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Campers around the Waitaki lakes who leave gear where it can be easily stolen - such as in insecure caravan awnings - will end up in Omarama constable Nayland Smith's black book.
They could also get a late-night phone call from him and, if they do nothing, their insurance company could also be told about it.
Since the start of the year, Const Smith has dealt with five burglaries from caravans.
Hundreds of caravans are left on lake sites from Lake Waitaki to Lakes Ohau and Middleton, including in popular reserves such as the Waitangi boat harbour on Lake Aviemore and Sailor's Cutting, or Falstone on the shore of Lake Benmore.
Isolated sites away from other campers are also popular.
Caravans and, in some cases tents, can be there from September or October through to April or May.
Two adults from Waimate had been arrested and charged with one burglary and four more were being investigated.
However, what upset Const Smith was how easily gear could be stolen from lakeside campsites.
Most of the caravans broken into had awnings attached, which hid offenders from view as they broke in. He suggested awnings should be taken down when people left camp sites.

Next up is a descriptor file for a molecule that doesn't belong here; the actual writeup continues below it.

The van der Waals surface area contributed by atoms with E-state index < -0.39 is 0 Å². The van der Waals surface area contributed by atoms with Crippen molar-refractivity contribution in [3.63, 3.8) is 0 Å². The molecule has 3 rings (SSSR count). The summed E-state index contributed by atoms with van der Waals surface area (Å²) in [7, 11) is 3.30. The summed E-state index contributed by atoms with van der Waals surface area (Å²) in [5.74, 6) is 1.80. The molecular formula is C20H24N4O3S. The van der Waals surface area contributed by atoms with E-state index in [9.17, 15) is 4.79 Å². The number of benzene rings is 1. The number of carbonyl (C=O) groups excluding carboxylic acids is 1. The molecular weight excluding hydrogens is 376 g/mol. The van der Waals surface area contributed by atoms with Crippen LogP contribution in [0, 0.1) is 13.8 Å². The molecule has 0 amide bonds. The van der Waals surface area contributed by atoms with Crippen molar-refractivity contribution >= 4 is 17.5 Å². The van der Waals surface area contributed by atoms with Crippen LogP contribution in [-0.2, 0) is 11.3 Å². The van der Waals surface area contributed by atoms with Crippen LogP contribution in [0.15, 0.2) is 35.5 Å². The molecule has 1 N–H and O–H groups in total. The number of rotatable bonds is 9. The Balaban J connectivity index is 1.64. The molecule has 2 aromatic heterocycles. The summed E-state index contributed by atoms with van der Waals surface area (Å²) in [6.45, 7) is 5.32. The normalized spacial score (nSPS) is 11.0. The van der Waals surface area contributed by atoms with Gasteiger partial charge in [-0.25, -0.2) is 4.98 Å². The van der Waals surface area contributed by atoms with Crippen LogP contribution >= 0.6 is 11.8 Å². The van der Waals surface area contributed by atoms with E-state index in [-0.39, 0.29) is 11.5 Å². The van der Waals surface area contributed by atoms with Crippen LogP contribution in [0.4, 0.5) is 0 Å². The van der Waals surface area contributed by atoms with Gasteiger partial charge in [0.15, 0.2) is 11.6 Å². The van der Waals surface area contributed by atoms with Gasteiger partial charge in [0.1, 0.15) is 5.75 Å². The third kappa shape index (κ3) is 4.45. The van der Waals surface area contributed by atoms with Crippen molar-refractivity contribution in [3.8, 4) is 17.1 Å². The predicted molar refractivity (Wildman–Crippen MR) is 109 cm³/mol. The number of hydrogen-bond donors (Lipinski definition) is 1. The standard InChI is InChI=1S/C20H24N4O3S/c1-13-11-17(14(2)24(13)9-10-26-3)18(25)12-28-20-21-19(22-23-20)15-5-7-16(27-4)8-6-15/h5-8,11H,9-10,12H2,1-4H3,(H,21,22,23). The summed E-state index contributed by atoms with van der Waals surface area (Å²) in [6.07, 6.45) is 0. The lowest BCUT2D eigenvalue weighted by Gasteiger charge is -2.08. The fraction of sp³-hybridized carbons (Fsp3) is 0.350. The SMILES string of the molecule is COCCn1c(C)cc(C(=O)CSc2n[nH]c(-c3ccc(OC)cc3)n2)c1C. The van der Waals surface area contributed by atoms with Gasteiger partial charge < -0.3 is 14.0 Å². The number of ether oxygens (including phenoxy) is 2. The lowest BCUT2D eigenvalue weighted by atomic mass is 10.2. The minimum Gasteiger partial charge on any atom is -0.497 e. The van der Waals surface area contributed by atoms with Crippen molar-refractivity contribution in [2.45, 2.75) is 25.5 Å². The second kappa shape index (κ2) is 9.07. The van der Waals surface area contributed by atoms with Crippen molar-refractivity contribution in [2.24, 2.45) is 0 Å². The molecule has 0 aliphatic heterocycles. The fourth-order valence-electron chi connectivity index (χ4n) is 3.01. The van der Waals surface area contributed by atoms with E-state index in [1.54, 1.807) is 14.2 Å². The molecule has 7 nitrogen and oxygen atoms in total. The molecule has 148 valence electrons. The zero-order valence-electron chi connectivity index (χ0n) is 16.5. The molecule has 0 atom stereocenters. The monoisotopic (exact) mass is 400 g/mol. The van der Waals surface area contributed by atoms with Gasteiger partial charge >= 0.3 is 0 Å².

He was disappointed with the amount of gear left in awnings, easy pickings for thieves.
"Take it home or put it in your caravan. You won't be covered by insurance if it is left insecure in an awning," he advised.
Const Smith does a lot of patrols around campsites and checks caravans.
"I'm going to start a 'little black book'; anyone who leaves property in an awning is going to get a call from me there and then," he said.
He would also take a note of the caravan and, if the problem persisted, notify insurance companies about that caravan.
Mr Smith was amazed by the gear left in awnings - water skis, biscuits, life jackets, wet suits, barbecues and bikes.
"It's not a matter of if, but when that gear is going to get pinched," he advised campers.
"I'm trying my hardest to stop it, but you guys have to help too by keeping things secure and out of site."
Const Nayland appealed for people around the lakes to be vigilant for any vehicles they thought did not belong, note the registration number, make and model if possible, along with a driver description, and let him know, so he could investigate.